17. I consider myself Agnostic and open to any possibilities but I cannot “pray” since I really don’t know who I’m praying to. When someone is having a hard time I say “I am thinking of you and your family”. If I attend a function that requires group religious prayer I am respectful but uncomfortable and my mind wanders. All that being said, I think the definition of prayer may be more broad (e.g., Wikipedia: “Prayer may be directed towards a deity, spirit, deceased person, or lofty idea, for the purpose of worshipping, requesting guidance, requesting assistance, confessing sins or to express one’s thoughts and emotions. Thus, people pray for many reasons such as personal benefit or for the sake of others. Yoga is also a common form of prayer.”) I believe that meditation is good for body and health, perhaps this is a form of prayer? I can’t seem to find time to meditate though. 🙂 When I was young I felt a deep connection to the earth. I could sit by a river for hours watching the bugs and wildlife. Every once in a while I’ll feel that connection again and it makes me happy and content to be on this earth. That is my definition of spirituality.

    • @blendingwords This brought back a lot of memories for me: “When I was young I felt a deep connection to the earth. I could sit by a river for hours watching the bugs and wildlife.” I lived in the northeast, around a lot of woods. I’d walk through the woods, even lie on the ground, and I, too, felt that sense of connection. There’s nothing like it. Even at night, my friends and I would lie down in the grass and just look up at the stars. Not sure my kids can feel that here were I live now–there is mostly concrete and houses and it’s hard to see stars in the cities.

  18. I am a non-believer, what most people refer to as an atheist. For me…

    mediation = prayer

    I mediate, it’s my way of clearing my mind, cleansing my “soul,” becoming in tune with my cognitive awareness, and my sense of existing. Being raised in a Christian church, prayer was instilled in me. It’s a difficult thing for most of us to just shake off, especially in times when things in life are pretty rough.

    For me, meditating – praying – isn’t asking some kind of fictional God, or Santa, for all my wishes to be granted; it isn’t me putting all my faith into a big “someone” out there who I think will take away all my pain and worries…. Meditation – Prayer – is my way of coming to an emotional place of purposefully accepting things just as they are; it’s a way for me to express my deepest desires; it’s a way for me to deal with, and accept, the painful tragedies that none of us are immune to…

    • @Shelley This is nice, “Meditation – Prayer – is my way of coming to an emotional place of purposefully accepting things just as they are; it’s a way for me to express my deepest desires; it’s a way for me to deal with, and accept, the painful tragedies that none of us are immune to…”

      Prayer is asking someone — some god or other object of worship– for things/actions/events. It’s outside of one’s self. Where meditation focuses internally and calms and soothes. It’s a way for nonbelievers to self-sooth.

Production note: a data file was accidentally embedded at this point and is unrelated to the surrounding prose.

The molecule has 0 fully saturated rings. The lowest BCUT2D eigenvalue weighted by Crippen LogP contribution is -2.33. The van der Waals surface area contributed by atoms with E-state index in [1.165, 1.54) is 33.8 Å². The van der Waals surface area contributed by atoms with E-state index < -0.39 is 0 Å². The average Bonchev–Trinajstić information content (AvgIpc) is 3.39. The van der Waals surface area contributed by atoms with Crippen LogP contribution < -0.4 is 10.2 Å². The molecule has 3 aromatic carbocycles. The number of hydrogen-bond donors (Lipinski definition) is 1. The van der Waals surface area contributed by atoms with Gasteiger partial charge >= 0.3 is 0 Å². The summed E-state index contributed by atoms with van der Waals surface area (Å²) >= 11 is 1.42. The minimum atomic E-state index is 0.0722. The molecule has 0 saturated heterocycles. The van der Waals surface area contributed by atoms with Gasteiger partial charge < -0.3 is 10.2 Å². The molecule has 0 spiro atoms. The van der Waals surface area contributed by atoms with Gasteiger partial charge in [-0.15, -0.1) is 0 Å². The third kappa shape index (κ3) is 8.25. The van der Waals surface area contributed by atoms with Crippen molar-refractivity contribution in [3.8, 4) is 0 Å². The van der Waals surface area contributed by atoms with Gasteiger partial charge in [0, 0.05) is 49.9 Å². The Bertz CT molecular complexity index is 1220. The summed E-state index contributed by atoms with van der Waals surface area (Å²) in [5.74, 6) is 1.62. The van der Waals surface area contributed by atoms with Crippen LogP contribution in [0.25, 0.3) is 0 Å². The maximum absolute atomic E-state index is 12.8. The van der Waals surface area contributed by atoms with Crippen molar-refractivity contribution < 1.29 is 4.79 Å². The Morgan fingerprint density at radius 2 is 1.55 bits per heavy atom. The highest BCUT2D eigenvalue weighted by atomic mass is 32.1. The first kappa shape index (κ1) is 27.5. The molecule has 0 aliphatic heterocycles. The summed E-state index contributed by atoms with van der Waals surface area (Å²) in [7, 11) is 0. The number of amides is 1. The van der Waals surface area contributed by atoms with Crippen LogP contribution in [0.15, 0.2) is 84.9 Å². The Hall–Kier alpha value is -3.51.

I have also read that anthropologists think that man’s early meditation in the form of chanting helped the brain evolve awareness.

  19. Mr. Gold is the type of theist who doesn’t want to have a clergy standing over him. He is a non-aligned theist, so to speak. I know a couple of people like that. They claim their are agnostic, yet they constantly talk about something spiritual happening to them all the time. I tend to lump these people in with animists and druids. The precise nature of their god is unlike that of those around them. The moment someone attribute a coincidental occurrence as a “miracle,” they are no long are or never were an atheist.

    I meditate (okay, I zone out in front of the television where all active thought comes to a halt and I cannot even tell you what I just watched). I think this may be part of the human condition. The brain needs to take a break from all the input. Focusing exclusively on one thought (like Om) or thinking of a single goal helps block the rampant amount of input that comes pouring into our brains every moment.

    Confusing a moment of serenity with a god is just whacky.

    • @Derrick….”The moment someone attribute a coincidental occurrence as a “miracle,” they are no long are or never were an atheist.” Yes, that’s what I thought, too. It’s one thing to meditate or “zone out,” quite another to be asking a goddess that you don’t believe in to grant your wishes. And then claim it’s a miracle when your wish is granted by the make-believe goddess.

  20. I always felt that…
    Prayer = asking/begging & thanking someone or something
    Meditation = looking inward & strengthening yourself to move forward
    Just like when my kids need help with their homework. If I do it for them, then It doesn’t help them. They need to pause, calm down and do it themselves to better/strengthen themselves.

    I live near the Smokey Mountains and I too have a strong connection to the earth. When I am there, deep in the lush woods, every single sense is overloaded with the energy that all of that life is giving off. It is amazingly uplifting & healing.

  21. Thanks for the info on comedian Doug Stanhope raising money for Oklahoma tornado victim Rebecca Vitsmun who told Wolf Blitzer she was an atheist on CNN. I think it is great! I just donated and the total is up to $122,615 as of right now. 🙂 I am proud that she had the guts to go along with what Wolf wanted her to say. I hope that i would have the guts when put in that type of position. Actually, I think now I would just laugh if asked. 🙂

  22. The Spiritual Pilgrim

    I said a prayer for you.. Whether you like it or not… Whether you believe it or not. I talked to Mr God about you. 😉

  23. You bring up an excellent point this this post. It makes me think of the reverse. If someone claims to believe, but they don’t practice it …. then, do they really believe. I think the world is full of people on both sides who are confused with the disposition of their belief.